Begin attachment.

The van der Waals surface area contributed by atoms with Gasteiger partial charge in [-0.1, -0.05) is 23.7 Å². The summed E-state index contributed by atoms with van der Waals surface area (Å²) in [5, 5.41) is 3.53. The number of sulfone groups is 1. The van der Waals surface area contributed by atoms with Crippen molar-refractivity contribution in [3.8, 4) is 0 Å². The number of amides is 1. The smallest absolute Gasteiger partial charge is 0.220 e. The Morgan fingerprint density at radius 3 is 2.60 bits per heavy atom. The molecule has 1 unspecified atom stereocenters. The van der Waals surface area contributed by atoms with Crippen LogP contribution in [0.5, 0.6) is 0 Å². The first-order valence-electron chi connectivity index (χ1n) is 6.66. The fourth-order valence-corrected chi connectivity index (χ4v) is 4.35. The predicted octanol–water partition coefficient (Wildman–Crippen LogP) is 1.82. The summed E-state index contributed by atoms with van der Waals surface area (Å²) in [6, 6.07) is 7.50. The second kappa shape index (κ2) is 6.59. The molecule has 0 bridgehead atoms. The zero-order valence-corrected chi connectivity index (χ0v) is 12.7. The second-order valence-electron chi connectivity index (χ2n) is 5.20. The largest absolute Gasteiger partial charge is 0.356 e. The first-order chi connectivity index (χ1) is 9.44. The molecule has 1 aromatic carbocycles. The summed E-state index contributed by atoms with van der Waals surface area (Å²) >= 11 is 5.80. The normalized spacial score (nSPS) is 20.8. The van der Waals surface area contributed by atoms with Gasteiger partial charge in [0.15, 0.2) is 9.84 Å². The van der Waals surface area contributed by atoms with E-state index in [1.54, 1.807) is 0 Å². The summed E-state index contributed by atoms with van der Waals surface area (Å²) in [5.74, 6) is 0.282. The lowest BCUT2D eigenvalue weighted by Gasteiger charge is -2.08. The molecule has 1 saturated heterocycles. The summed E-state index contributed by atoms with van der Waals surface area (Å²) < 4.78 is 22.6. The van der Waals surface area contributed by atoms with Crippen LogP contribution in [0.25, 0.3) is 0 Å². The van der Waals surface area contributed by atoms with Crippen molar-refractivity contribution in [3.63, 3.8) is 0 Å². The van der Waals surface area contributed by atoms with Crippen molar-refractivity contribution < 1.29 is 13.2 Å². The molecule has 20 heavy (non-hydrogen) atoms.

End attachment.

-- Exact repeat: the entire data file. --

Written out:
The van der Waals surface area contributed by atoms with Gasteiger partial charge in [-0.1, -0.05) is 23.7 Å². The summed E-state index contributed by atoms with van der Waals surface area (Å²) in [5, 5.41) is 3.53. The number of sulfone groups is 1. The van der Waals surface area contributed by atoms with Crippen molar-refractivity contribution in [3.8, 4) is 0 Å². The number of amides is 1. The smallest absolute Gasteiger partial charge is 0.220 e. The Morgan fingerprint density at radius 3 is 2.60 bits per heavy atom. The molecule has 1 unspecified atom stereocenters. The van der Waals surface area contributed by atoms with Crippen LogP contribution in [0.5, 0.6) is 0 Å². The first-order valence-electron chi connectivity index (χ1n) is 6.66. The fourth-order valence-corrected chi connectivity index (χ4v) is 4.35. The predicted octanol–water partition coefficient (Wildman–Crippen LogP) is 1.82. The summed E-state index contributed by atoms with van der Waals surface area (Å²) in [6, 6.07) is 7.50. The second kappa shape index (κ2) is 6.59. The molecule has 0 bridgehead atoms. The zero-order valence-corrected chi connectivity index (χ0v) is 12.7. The second-order valence-electron chi connectivity index (χ2n) is 5.20. The largest absolute Gasteiger partial charge is 0.356 e. The first-order chi connectivity index (χ1) is 9.44. The molecule has 1 aromatic carbocycles. The summed E-state index contributed by atoms with van der Waals surface area (Å²) >= 11 is 5.80. The normalized spacial score (nSPS) is 20.8. The van der Waals surface area contributed by atoms with Gasteiger partial charge in [0.15, 0.2) is 9.84 Å². The van der Waals surface area contributed by atoms with E-state index in [1.54, 1.807) is 0 Å². The summed E-state index contributed by atoms with van der Waals surface area (Å²) in [5.74, 6) is 0.282. The lowest BCUT2D eigenvalue weighted by Gasteiger charge is -2.08. The molecule has 1 saturated heterocycles. The summed E-state index contributed by atoms with van der Waals surface area (Å²) < 4.78 is 22.6. The van der Waals surface area contributed by atoms with Crippen LogP contribution in [0.25, 0.3) is 0 Å². The van der Waals surface area contributed by atoms with Crippen molar-refractivity contribution in [3.63, 3.8) is 0 Å². The van der Waals surface area contributed by atoms with Crippen molar-refractivity contribution < 1.29 is 13.2 Å². The molecule has 20 heavy (non-hydrogen) atoms.